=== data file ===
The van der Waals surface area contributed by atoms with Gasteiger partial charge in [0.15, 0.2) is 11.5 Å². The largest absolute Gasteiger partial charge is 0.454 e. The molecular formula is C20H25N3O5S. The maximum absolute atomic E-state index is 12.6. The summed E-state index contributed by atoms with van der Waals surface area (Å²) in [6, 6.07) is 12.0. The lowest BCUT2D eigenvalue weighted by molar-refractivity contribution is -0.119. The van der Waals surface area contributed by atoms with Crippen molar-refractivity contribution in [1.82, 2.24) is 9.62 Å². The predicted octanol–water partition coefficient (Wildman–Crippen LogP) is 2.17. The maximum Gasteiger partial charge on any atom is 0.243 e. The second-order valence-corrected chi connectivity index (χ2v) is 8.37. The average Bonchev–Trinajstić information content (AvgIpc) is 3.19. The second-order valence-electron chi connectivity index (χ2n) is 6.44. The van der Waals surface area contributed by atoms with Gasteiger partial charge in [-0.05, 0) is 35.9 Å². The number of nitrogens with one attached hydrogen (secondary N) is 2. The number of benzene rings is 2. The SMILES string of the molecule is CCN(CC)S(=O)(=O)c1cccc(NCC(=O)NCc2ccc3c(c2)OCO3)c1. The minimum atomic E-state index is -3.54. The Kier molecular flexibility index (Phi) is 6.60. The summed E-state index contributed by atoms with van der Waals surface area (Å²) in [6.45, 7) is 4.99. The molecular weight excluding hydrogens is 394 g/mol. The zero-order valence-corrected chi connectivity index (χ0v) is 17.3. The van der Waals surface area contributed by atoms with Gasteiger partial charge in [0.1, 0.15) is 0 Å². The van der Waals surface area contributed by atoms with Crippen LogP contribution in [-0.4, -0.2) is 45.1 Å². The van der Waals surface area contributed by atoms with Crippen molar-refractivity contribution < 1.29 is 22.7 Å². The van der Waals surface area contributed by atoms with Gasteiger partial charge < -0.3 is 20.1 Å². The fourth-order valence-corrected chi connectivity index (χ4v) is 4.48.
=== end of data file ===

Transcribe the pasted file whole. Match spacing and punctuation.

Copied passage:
The van der Waals surface area contributed by atoms with Gasteiger partial charge in [0.15, 0.2) is 11.5 Å². The largest absolute Gasteiger partial charge is 0.454 e. The molecular formula is C20H25N3O5S. The maximum absolute atomic E-state index is 12.6. The summed E-state index contributed by atoms with van der Waals surface area (Å²) in [6, 6.07) is 12.0. The lowest BCUT2D eigenvalue weighted by molar-refractivity contribution is -0.119. The van der Waals surface area contributed by atoms with Crippen molar-refractivity contribution in [1.82, 2.24) is 9.62 Å². The predicted octanol–water partition coefficient (Wildman–Crippen LogP) is 2.17. The maximum Gasteiger partial charge on any atom is 0.243 e. The second-order valence-corrected chi connectivity index (χ2v) is 8.37. The average Bonchev–Trinajstić information content (AvgIpc) is 3.19. The second-order valence-electron chi connectivity index (χ2n) is 6.44. The van der Waals surface area contributed by atoms with Gasteiger partial charge in [-0.05, 0) is 35.9 Å². The number of nitrogens with one attached hydrogen (secondary N) is 2. The number of benzene rings is 2. The SMILES string of the molecule is CCN(CC)S(=O)(=O)c1cccc(NCC(=O)NCc2ccc3c(c2)OCO3)c1. The minimum atomic E-state index is -3.54. The Kier molecular flexibility index (Phi) is 6.60. The summed E-state index contributed by atoms with van der Waals surface area (Å²) in [6.45, 7) is 4.99. The molecular weight excluding hydrogens is 394 g/mol. The zero-order valence-corrected chi connectivity index (χ0v) is 17.3. The van der Waals surface area contributed by atoms with Gasteiger partial charge in [0.1, 0.15) is 0 Å². The van der Waals surface area contributed by atoms with Crippen LogP contribution in [-0.4, -0.2) is 45.1 Å². The van der Waals surface area contributed by atoms with Crippen molar-refractivity contribution < 1.29 is 22.7 Å². The van der Waals surface area contributed by atoms with Gasteiger partial charge < -0.3 is 20.1 Å². The fourth-order valence-corrected chi connectivity index (χ4v) is 4.48.